We took a tour of Symphony Hall several weeks ago, on a blustery Saturday morning. I'm not sure why it took me so long to tell you about it. (Perhaps it's because I needed to stop steaming....)
I love music, but I don't go to many classical concerts, or concerts of any kind. For many years, I produced and house-managed a chamber-music concert series in Boston. Such a job requires hyper-alertness to potential issues and disasters on stage and in the hall. I'd listen with one ear to the violinist's shaky intonation while listening with the other ear to somebody snoring in the front rows, pondering how to intervene if no one sitting nearby did. I was always poised to race down the stairs with my flashlight to help people leaving in the darkness. (Even so, a few people fell, and I helped them back on their feet.) Such responsibility becomes ingrained, I found. When it's been your job to worry about everything and everyone before, during, and after performances, it's hard to stop thinking like a house manager and enjoy the music you've paid for with your ticket. I kept worrying, every noise distracted me, and I kept wanting to jump up to help people in concert halls for years afterward. Then I gave up.
I think I must be cured by now, but I still don't go to concerts, possibly because I'm lazy, cheap, or both. Music feeds the soul. I should do better.
But I went to Symphony Hall, and this is why:
How great is THAT? I knew it was hanging in the lobby and I'd been wanting to see it for months. I was thrilled. It's perfect. It was conceived and executed by his old friends and Harvard colleagues, and I'll bet anything that his widow Jane approved the text.
It is the only memorial Professor Sabine has around here, as far as I know, except for this modest one in Bigelow Chapel at Mount Auburn Cemetery:
I have some press clippings from when the plaque was unveiled, in late October, 1946:
His widow Jane, aged 83, in was his only survivor by then, except for a granddaughter born many years after he died. His oldest daughter Janet had died earlier in 1946. I wonder if their granddaughter was present for the ceremony; I hope so.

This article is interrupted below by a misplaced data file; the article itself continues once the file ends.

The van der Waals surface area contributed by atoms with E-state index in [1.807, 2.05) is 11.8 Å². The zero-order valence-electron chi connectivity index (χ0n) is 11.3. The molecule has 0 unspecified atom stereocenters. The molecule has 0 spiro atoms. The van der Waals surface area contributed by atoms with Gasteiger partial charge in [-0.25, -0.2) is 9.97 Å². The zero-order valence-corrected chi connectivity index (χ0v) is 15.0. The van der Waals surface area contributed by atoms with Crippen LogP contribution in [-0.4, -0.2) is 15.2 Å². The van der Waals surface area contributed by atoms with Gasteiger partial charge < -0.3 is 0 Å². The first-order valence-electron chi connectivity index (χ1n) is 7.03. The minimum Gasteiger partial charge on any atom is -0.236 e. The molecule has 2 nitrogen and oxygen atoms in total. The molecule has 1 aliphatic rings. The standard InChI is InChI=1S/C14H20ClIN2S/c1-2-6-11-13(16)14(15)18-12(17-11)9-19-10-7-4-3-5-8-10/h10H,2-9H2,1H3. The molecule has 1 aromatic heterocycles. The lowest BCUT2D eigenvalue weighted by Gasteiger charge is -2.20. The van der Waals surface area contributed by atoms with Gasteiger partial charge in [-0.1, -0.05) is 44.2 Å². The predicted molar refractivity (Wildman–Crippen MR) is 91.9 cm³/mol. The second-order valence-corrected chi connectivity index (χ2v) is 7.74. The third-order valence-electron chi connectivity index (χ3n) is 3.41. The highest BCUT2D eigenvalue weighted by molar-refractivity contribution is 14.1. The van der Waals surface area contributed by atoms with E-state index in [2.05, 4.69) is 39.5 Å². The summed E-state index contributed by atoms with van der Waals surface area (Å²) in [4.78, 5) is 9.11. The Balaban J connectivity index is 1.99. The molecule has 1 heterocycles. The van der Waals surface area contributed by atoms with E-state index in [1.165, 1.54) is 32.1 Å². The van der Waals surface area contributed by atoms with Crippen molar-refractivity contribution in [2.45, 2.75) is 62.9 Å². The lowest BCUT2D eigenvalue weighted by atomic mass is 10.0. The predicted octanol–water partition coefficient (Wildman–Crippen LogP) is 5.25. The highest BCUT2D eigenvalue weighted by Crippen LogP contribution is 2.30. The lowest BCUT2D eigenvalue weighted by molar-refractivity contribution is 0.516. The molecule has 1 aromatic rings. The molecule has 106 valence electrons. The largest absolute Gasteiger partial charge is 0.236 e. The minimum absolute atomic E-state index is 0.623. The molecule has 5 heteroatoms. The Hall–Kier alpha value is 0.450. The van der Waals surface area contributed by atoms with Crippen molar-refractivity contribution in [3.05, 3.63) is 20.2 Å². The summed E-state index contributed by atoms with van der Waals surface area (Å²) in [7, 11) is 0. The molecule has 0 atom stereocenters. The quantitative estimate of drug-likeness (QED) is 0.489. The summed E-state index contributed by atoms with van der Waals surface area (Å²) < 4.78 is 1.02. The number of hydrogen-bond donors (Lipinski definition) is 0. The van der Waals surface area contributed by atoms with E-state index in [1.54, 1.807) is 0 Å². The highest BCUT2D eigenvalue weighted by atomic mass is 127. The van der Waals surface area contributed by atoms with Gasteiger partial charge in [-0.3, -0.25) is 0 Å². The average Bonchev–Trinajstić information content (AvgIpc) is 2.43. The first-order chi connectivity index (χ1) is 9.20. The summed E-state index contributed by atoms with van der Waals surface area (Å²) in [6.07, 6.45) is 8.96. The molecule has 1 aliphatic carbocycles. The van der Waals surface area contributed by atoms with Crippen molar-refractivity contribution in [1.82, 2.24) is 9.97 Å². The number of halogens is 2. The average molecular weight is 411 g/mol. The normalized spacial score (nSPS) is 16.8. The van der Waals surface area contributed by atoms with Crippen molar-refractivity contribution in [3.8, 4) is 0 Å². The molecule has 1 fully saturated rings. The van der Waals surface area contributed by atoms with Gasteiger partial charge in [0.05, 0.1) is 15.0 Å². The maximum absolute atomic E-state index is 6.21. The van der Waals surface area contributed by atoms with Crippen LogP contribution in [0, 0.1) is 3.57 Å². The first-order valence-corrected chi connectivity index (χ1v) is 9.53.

At the ceremony, Jane Sabine set the record straight as to whether the Classical statues lining the hall were purely decorative or had a purpose:
I was compelled to set the record straight myself after our tour guide old our group in no uncertain terms that Professor Sabine had taught at MIT. My husband and I had turned to each other in horror. The poor man knows more than he ever wanted to about the Sabine family and was well aware that young Wallace had arrived at Harvard as a student, became a professor after receiving his master's degree, and kept his post until he died.
In Boston, you do not mistake Harvard for MIT or vice versa. So, after the tour, I quietly approached our guide, complimented her on her tour and then mentioned, as politely as I could, her error.
The guide, who is an acquaintance, brushed me aside. "Oh, well!" she said, "There's certainly been controversy about that!" And before I could disagree, she turned her back on me.
In my hand was Wallace' Sabine's biography, opened to a relevant page. (I had to bring it; I couldn't have left it at home any more than I could have left my chin or my elbow at home. It wanted to go.)
I was stunned into silence for a moment. Controversy? Really? Professor Sabine lived a mere century ago, not in the Middle Ages or the Pleistocene Epoch. His biographical facts are not lost in the sands of time like those of, say, Jesus. There's nothing even a tad murky about his past, his work, or his character; on the contrary, his life was filled with extraordinarily clear thoughts and actions. And there's a comprehensive biography, thanks to his wife.
I couldn't believe what I was hearing from a BSO tour guide. Or that she refused to listen to me.
She quickly moved away. She had been letting her tour group have the run of backstage for a good 20 minutes at that point, but she suddenly decided it was time to herd everyone together to leave.
To be continued